As 1917 dawned, British and Australian troops under the supreme command of General Edmund Allenby began driving the Turks and their German advisors out of Palestine, which by then was populated by a minority of 80,000 Jews in a population of some 500,000 Arabs.
Most Jews had been uprooted from Palestine by the Romans, but in the late 19th century the eruption of pogroms in the Russian Empire impelled a small number of Eastern European Zionists to settle in rudimentary farming communities in Palestine.
Theodor Herzl, an assimilated Austrian Jewish journalist born in Budapest, was the founder of political Zionism, which fed on the millenarian Jewish attachment to Palestine. He was converted to Jewish nationalism while covering the trial of Alfred Dreyfus, a French army officer of the Jewish faith who had been falsely convicted of treason in a case that reeked of antisemitism, which persisted in France a century after Jews were formally emancipated.
At the first Zionist Congress in Basel in 1897, delegates voted for a resolution backed by Herzl — the establishment of a homeland for the Jewish people in Palestine. In a remarkably prescient comment, Herzl predicated that Jewish statehood would be achieved within 50 years.
With the Balfour Declaration, the fulfillment of the Zionist dream reached unprecedented heights. Zionist diplomacy, spearheaded by a Russian-born chemist living in Britain named Chaim Weizmann, was successful in convincing the British government that its strategic interests converged with the Zionist project in Palestine.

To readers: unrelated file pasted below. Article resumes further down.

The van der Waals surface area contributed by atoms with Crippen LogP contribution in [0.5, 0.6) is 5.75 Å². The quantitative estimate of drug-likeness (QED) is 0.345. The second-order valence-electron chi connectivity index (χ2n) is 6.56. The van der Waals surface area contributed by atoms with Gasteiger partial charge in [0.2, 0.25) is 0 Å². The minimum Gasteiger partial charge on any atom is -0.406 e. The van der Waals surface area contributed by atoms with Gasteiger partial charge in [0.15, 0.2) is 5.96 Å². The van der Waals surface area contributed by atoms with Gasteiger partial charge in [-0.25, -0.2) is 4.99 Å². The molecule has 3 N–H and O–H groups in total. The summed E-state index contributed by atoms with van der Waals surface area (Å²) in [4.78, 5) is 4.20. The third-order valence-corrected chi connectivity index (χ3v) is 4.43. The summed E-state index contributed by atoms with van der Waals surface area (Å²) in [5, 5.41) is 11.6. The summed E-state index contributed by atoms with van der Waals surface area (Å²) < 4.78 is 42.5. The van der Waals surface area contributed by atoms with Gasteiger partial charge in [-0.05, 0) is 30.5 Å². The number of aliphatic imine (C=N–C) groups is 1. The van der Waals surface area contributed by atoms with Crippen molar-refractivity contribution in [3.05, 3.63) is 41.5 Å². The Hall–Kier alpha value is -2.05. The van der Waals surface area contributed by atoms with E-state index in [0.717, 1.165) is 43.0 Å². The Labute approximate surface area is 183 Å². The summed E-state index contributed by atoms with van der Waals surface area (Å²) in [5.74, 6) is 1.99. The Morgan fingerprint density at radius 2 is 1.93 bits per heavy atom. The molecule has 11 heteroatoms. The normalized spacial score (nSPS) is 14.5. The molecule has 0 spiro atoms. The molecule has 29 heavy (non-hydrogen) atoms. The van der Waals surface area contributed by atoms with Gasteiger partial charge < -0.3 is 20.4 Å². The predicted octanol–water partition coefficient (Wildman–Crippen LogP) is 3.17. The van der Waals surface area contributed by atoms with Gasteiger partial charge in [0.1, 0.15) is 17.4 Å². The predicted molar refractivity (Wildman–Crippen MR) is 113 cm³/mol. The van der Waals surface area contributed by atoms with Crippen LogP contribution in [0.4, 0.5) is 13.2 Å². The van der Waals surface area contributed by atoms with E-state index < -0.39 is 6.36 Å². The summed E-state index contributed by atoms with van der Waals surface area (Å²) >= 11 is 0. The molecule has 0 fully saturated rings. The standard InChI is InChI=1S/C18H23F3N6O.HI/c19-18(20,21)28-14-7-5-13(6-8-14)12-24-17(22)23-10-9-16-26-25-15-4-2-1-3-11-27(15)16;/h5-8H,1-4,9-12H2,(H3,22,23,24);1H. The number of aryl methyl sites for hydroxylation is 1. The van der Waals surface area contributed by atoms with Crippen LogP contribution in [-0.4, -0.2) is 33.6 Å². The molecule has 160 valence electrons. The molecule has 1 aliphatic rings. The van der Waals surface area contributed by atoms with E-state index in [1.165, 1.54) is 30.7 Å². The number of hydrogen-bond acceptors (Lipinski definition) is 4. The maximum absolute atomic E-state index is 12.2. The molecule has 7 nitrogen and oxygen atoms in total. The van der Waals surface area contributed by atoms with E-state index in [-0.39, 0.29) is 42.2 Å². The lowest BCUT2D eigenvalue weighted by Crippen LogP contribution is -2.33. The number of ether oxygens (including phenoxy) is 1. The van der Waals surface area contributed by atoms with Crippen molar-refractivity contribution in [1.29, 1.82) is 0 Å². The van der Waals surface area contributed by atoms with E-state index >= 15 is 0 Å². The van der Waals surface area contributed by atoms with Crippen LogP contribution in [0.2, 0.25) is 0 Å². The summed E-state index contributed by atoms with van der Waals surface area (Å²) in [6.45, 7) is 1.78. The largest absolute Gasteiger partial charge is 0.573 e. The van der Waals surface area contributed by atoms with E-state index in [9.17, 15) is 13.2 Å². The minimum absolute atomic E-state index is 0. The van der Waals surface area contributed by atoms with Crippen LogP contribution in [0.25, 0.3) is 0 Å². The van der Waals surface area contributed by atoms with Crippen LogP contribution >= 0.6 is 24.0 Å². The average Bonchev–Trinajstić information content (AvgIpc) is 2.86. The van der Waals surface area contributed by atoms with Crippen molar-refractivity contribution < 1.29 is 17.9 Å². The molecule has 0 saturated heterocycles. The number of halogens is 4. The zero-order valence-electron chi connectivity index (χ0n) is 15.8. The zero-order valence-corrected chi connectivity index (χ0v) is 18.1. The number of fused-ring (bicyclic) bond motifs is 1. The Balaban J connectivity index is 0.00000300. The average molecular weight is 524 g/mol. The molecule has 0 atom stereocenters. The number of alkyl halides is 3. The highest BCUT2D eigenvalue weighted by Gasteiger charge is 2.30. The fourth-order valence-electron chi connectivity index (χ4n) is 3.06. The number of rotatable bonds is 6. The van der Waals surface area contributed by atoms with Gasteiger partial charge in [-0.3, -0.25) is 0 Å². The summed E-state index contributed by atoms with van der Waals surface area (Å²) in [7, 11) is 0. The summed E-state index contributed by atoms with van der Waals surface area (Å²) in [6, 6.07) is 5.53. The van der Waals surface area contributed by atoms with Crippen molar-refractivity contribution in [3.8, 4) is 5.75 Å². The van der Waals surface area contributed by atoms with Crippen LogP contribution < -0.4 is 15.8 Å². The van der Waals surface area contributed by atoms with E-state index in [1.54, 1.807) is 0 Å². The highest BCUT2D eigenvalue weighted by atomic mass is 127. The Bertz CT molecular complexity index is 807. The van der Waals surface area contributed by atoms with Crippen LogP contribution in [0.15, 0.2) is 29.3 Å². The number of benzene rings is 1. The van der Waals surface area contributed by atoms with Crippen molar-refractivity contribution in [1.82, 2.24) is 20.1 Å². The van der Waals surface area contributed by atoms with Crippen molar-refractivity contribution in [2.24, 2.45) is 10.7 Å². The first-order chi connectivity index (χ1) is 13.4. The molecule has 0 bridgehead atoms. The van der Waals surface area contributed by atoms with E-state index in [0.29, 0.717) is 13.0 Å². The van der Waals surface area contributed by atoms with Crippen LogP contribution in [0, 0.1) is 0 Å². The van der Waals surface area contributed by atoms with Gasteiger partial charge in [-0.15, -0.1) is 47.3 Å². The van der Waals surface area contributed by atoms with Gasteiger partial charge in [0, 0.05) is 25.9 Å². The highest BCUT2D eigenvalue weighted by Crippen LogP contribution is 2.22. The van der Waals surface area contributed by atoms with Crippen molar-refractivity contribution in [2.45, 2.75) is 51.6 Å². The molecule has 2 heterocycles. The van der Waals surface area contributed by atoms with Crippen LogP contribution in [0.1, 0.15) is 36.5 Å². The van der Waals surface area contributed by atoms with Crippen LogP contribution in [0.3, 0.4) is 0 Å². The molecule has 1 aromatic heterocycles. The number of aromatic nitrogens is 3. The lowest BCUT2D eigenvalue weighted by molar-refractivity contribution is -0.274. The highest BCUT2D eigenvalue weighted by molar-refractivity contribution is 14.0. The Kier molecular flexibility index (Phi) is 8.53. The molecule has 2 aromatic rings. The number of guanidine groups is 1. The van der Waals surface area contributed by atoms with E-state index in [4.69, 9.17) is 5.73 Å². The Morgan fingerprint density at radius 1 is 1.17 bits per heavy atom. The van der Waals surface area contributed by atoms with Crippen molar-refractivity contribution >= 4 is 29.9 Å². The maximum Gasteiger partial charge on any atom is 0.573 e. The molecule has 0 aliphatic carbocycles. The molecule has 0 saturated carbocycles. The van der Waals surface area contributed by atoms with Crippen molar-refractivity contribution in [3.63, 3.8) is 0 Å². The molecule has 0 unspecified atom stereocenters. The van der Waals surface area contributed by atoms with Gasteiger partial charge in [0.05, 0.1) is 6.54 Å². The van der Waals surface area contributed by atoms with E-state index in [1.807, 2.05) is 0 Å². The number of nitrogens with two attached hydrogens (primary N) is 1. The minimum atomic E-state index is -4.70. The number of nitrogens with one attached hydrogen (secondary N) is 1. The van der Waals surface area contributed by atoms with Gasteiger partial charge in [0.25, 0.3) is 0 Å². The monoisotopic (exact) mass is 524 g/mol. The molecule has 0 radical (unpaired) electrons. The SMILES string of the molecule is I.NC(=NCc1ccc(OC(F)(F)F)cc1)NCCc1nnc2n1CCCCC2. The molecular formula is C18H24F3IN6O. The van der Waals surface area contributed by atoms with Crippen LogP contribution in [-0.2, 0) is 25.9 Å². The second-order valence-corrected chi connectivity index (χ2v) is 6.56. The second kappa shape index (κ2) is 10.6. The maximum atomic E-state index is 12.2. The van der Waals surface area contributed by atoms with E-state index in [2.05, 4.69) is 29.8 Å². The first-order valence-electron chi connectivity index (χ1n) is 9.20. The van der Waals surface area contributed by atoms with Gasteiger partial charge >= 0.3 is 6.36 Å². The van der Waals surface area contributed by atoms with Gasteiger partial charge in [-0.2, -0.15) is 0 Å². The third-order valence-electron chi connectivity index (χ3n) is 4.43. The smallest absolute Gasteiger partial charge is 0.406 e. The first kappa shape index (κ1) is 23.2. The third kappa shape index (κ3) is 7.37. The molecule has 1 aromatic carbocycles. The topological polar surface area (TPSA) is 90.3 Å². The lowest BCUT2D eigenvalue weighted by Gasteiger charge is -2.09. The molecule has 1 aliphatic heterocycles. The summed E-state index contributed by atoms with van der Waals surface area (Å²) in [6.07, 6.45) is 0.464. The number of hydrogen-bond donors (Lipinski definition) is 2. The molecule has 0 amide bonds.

By that juncture, France had warmed up to Zionism. Five months before the advent of the Balfour Declaration, the secretary-general of the French Foreign Ministry, Jules Cambon, issued a letter endorsing a Jewish homeland in Palestine.
In 1918, France’s prime minister, Georges Clemenceau, acceded to a request by his British counterpart, David Lloyd George, that Palestine should be handed over to Britain in exchange for its recognition of France’s claim to Syria and Lebanon. At the Paris Peace Conference in 1919, France announced it would not stand in way of the formation of a Jewish state in Palestine.
Yet opposition to Zionism was building to a crescendo, particularly among the Palestinian Arab residents of Palestine. Their cause was keenly supported by Arabs throughout the Middle East.
Fierce opposition to Zionism was detected by the 1919 King-Crane Commission, which was dispatched to Palestine by U.S. President Woodrow Wilson to gauge local public opinion regarding the possibility of continued Jewish settlement.
As a direct result of the Paris Peace Conference, the Supreme Council of the Principal Allied Powers (France, Britain, Italy and Japan, with the United States present as an observer) convened in San Remo to ratify the allocation of mandates in the Middle East.
The chief participants at the conference were the prime ministers of Britain, France and Italy, respectively David Lloyd George, Alexandre Millerand and Francesco Nitti. Japan was represented by its ambassador, Keishiro Matsui.
They settled the affairs at hand within a week, setting into motion an historic process that intrinsically reshaped the geopolitics of the Middle East.
And yet this seminal conference gradually faded into the mists of obscurity, overtaken by subsequent political earthquakes. As the Israeli historian Ephraim Karsh writes, “There is probably no more understated event in the history of the Arab-Israeli conflict than the San Remo Conference.”